Princess Mononoke (1997) / Animation-Fantasy
MPAA Rated: PG-13 for images of violence and gore
Running Time: 134 min.
Cast: (U.S. Version - voices) Billy Crudup, Claire Danes, Minnie Driver, Billy Bob Thornton
Director: Hayao Miyazaki
Screenplay: Hayao Miyazaki
Review published February 14, 2000
While there are many films of late with much more impressive visuals in the animation department, Princess Mononoke may be unrivaled for its original story and compelling emotional climax. For many American viewers, this may be a first exposure not only to the great Hayao Miyazaki's (My Neighbor Totoro, Spirited Away) work but also to the style of Japanese animation, if which Princess Mononoke is truly one of the best examples of.
The setting in Medieval Japan, and young prince Ashitaka defends his village from a rampaging boar demon consumed with hate due to being shot with a piece of iron. The prince kills the demon, but in the process is infected with a mark on his arm that will soon spread and eventually and inevitable kill him. In the time he has left, Ashitaka reolves to find the source of what mad the boar-god this way, and to put an end to the hatred before it consumes all, so he travels east and finds a battle brewing between the humans of Irontown and the nearby forest of gods and creatures, among them a young human girl named San (Princess Mononoke).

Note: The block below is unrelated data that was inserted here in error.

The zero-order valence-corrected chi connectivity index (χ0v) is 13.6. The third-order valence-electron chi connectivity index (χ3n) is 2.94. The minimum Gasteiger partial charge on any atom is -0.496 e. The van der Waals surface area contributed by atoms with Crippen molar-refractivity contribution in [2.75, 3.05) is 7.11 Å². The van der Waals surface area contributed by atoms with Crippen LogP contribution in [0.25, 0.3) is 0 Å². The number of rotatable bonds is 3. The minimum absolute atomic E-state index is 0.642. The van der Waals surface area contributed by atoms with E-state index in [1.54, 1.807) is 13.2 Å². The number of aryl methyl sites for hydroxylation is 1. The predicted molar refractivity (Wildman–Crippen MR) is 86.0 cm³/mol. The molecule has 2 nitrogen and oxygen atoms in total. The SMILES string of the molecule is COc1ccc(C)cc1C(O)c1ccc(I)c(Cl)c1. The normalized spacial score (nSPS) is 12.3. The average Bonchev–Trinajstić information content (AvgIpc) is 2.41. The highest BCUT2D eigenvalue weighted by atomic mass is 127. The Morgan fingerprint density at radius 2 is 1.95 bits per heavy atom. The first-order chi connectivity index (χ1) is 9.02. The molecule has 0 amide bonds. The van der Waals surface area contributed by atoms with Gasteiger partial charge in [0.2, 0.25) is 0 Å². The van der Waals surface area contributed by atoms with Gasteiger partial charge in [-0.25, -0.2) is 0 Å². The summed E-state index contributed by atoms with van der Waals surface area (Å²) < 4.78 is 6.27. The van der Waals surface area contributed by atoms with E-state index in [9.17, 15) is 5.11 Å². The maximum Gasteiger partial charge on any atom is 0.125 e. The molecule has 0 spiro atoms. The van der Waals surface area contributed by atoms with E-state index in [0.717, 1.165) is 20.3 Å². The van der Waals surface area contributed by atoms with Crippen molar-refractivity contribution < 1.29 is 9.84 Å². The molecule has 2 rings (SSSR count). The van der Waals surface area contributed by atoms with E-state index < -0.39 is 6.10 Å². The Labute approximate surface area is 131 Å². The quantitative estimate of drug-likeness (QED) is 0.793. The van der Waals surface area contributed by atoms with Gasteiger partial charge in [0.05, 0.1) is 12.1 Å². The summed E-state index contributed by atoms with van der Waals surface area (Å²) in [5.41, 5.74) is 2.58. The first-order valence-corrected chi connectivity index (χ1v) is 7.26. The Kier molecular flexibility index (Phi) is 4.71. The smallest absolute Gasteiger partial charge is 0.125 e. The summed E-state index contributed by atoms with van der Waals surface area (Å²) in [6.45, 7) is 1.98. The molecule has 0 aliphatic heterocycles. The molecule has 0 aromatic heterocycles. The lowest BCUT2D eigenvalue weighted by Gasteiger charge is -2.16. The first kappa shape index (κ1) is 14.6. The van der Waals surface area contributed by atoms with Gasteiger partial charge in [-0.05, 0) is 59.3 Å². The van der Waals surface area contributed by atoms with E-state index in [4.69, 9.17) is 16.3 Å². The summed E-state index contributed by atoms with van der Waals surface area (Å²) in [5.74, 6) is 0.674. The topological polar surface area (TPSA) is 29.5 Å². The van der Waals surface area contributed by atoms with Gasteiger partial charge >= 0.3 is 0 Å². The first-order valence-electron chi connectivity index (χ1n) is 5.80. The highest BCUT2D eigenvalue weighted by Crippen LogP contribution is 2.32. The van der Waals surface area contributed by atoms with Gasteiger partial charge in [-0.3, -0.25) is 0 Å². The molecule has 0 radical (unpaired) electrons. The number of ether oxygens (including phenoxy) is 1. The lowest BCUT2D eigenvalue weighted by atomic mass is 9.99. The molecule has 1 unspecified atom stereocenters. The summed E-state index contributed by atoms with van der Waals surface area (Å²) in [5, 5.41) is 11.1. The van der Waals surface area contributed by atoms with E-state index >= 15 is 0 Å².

Princess Mononoke is a unique cinematic experience that adults should not pass over because it is a cartoon. Unlike the U.S. and many other places, animation in Japan is aimed at adults primarily and therefore is far more intelligent and less "cutesy" than many of it's American brethren. In fact, renting this movie for your young children would probably be unwise, as there is quite a bit of fairly graphic violence, including dismemberments, beheadings and rotting corpses of demons. Not that children would not enjoy it, but some of the images may cause nightmares, so be warned.
For everyone else over 10, Princess Mononoke should be an experience to remember. It's certainly one of the longer cartoons you are likely to see, at two hours and fifteen minutes (or approximately 45 minutes longer than most Disney films). Yet, the film is complex and varied enough that the length is hardly an issue, and as each minute goes by, the film seems to become more and more riveting. Although the backbone of the plot is not going to surprise anyone as events take place, almost everything else about the film is not anything one may have expected coming in. Exciting action, well-developed characterizations, many deep overlying themes, and one very large heart all combined add up to an extremely satisfying and memorable experience for most viewers.
©2000 Vince Leo